The Works of Jonathan Swift, D.D., Dean of St. Patrick's, Dublin: Including the Whole of His Posthumous Pieces, Letters, &c, Volume 10 (Google eBook)

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C. Elliot, 1784
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Page 5 - ... because it was possible she might be conversant in romances), and by her judgment was guided whether to receive or reject it.
Page 5 - But I know not how it comes to pass that professors in most arts and sciences are generally the worst qualified to explain their meanings to those who are not of their tribe : a common farmer shall make you understand in three words that his foot is out of joint, or his collar-bone broken, wherein a surgeon, after a hundred terms of art, if you are not a scholar, shall leave you to seek.
Page 16 - I cannot forbear warning you, in the most earnest manner, against endeavouring at wit in your sermons, because, by the strictest computation, it is very near a million to one that you have none ; and because too many of your calling have consequently made themselves everlastingly ridiculous by attempting it.
Page 62 - I cannot conceive you to be human creatures, but a certain sort of species hardly a degree above a monkey ; who has more diverting tricks than any of you, is an animal less mischievous and expensive, might in time be a tolerable critic in velvet and brocade, and for aught I know, would equally become them.
Page 61 - ... more thought, memory, and application to be fools, than would serve to make them wise and useful. When I reflect on this, I cannot conceive you to be human creatures, but a...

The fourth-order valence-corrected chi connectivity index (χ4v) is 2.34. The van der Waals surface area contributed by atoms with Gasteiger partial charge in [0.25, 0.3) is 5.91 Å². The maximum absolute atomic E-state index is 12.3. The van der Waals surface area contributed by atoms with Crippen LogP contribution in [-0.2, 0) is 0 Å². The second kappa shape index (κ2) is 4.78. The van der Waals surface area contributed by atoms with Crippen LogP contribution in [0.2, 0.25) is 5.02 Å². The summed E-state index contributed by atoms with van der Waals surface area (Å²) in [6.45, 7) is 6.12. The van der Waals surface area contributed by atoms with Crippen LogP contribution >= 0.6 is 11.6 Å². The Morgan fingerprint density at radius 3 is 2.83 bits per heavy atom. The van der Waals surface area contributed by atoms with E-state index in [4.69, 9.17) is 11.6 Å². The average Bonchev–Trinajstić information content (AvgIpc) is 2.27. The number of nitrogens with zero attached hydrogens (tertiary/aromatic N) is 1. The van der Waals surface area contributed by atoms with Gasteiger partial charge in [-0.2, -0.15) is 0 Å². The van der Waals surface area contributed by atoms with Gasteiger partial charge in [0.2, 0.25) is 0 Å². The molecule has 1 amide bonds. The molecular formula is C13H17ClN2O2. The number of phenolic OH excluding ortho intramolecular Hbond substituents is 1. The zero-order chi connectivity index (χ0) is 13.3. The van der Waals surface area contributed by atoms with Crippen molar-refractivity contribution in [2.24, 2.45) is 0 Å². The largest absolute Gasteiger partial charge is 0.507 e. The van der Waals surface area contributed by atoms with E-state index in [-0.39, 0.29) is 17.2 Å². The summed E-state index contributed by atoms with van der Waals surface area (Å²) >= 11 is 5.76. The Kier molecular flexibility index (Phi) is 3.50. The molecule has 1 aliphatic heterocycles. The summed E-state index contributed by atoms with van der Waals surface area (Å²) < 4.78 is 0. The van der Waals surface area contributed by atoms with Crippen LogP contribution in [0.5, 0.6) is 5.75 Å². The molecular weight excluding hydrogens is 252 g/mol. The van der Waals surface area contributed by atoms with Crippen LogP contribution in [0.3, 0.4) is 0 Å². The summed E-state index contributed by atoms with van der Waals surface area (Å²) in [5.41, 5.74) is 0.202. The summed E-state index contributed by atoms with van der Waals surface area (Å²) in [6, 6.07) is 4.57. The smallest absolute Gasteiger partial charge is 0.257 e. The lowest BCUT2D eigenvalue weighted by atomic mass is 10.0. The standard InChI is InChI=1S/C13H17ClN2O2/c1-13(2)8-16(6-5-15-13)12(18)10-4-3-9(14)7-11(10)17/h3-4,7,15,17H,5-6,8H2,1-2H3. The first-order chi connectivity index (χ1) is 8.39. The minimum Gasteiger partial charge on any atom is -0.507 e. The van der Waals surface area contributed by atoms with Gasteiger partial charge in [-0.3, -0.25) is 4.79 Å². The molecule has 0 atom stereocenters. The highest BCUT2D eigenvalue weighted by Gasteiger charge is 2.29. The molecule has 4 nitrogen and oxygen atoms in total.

Page 30 - THERE is no talent so useful toward rising in the world, or which puts men more out of the reach of fortune, than that quality generally possessed by the dullest sort of men, and in common speech called discretion ; a species of lower prudence, by the assistance of which...
Page 13 - As I take it, the two principal branches of preaching are, first, to tell the people what is their duty, and then to convince them that it is so.
Page 58 - To say the truth, I never yet knew a tolerable woman to be fond of her own sex.
Page 22 - If a rational man reads an excellent author with just application, he shall find himself extremely improved, and, perhaps, insensibly led to imitate that author's perfections, although in a little time he should not...
Page 414 - ... for the order in general : That I knew it was necessary for their party, to make their bottom as wide as they could, by taking all denominations of Protestants to be members of their body : That I would not enter into the mutual reproaches made by the violent men on either side; but that the connivance or encouragement given by the Whigs to those writers of pamphlets who reflected upon the whole body of the clergy, without any exception, -would unite the church to one man to oppose them, and...

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